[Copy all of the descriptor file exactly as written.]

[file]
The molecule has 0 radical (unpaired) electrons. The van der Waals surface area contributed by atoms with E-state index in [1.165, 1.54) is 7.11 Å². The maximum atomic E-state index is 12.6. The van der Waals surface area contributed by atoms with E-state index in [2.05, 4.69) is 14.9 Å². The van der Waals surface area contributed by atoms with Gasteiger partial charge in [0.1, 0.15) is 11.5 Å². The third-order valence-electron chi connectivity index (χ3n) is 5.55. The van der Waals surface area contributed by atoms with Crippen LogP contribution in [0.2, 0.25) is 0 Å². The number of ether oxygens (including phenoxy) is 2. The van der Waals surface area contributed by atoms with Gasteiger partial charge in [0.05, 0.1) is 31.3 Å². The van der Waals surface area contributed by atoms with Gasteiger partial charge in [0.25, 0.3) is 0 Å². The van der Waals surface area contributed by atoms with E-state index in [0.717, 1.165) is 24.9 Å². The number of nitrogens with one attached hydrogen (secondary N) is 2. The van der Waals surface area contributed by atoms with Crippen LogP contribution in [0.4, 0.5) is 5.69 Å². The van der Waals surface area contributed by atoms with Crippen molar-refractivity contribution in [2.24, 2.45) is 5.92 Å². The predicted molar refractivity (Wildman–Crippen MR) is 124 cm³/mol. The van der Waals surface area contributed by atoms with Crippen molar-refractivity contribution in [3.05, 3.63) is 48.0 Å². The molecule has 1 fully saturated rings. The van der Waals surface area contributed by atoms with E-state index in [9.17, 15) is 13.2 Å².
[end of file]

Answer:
The molecule has 0 radical (unpaired) electrons. The van der Waals surface area contributed by atoms with E-state index in [1.165, 1.54) is 7.11 Å². The maximum atomic E-state index is 12.6. The van der Waals surface area contributed by atoms with E-state index in [2.05, 4.69) is 14.9 Å². The van der Waals surface area contributed by atoms with Gasteiger partial charge in [0.1, 0.15) is 11.5 Å². The third-order valence-electron chi connectivity index (χ3n) is 5.55. The van der Waals surface area contributed by atoms with Crippen LogP contribution in [0.2, 0.25) is 0 Å². The number of ether oxygens (including phenoxy) is 2. The van der Waals surface area contributed by atoms with Gasteiger partial charge in [0.05, 0.1) is 31.3 Å². The van der Waals surface area contributed by atoms with Gasteiger partial charge in [0.25, 0.3) is 0 Å². The van der Waals surface area contributed by atoms with E-state index in [0.717, 1.165) is 24.9 Å². The number of nitrogens with one attached hydrogen (secondary N) is 2. The van der Waals surface area contributed by atoms with Crippen LogP contribution in [0.4, 0.5) is 5.69 Å². The van der Waals surface area contributed by atoms with Crippen molar-refractivity contribution in [2.24, 2.45) is 5.92 Å². The predicted molar refractivity (Wildman–Crippen MR) is 124 cm³/mol. The van der Waals surface area contributed by atoms with Crippen molar-refractivity contribution in [3.05, 3.63) is 48.0 Å². The molecule has 1 fully saturated rings. The van der Waals surface area contributed by atoms with E-state index in [9.17, 15) is 13.2 Å².